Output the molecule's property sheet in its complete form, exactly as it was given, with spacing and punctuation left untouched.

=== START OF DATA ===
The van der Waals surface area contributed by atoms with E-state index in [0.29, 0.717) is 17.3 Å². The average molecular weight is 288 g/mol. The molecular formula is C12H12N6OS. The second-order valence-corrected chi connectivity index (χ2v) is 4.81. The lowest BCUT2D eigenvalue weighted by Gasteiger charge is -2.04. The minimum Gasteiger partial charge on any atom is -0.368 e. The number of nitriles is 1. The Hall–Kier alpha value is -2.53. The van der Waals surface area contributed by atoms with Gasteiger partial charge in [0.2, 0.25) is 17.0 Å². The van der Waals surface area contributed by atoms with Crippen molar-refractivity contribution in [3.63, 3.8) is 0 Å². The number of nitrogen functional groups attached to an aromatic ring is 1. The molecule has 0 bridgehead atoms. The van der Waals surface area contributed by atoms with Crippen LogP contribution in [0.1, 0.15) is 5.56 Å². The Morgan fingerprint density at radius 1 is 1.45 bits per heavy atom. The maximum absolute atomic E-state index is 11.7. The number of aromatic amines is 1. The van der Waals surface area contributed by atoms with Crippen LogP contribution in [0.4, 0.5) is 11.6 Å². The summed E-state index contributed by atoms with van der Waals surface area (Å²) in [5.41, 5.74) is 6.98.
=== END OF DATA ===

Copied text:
The van der Waals surface area contributed by atoms with E-state index in [0.29, 0.717) is 17.3 Å². The average molecular weight is 288 g/mol. The molecular formula is C12H12N6OS. The second-order valence-corrected chi connectivity index (χ2v) is 4.81. The lowest BCUT2D eigenvalue weighted by Gasteiger charge is -2.04. The minimum Gasteiger partial charge on any atom is -0.368 e. The number of nitriles is 1. The Hall–Kier alpha value is -2.53. The van der Waals surface area contributed by atoms with Gasteiger partial charge in [0.2, 0.25) is 17.0 Å². The van der Waals surface area contributed by atoms with Crippen molar-refractivity contribution in [3.63, 3.8) is 0 Å². The number of nitrogen functional groups attached to an aromatic ring is 1. The molecule has 0 bridgehead atoms. The van der Waals surface area contributed by atoms with Crippen LogP contribution in [0.1, 0.15) is 5.56 Å². The Morgan fingerprint density at radius 1 is 1.45 bits per heavy atom. The maximum absolute atomic E-state index is 11.7. The number of aromatic amines is 1. The van der Waals surface area contributed by atoms with Crippen LogP contribution in [0.4, 0.5) is 11.6 Å². The summed E-state index contributed by atoms with van der Waals surface area (Å²) in [5.41, 5.74) is 6.98.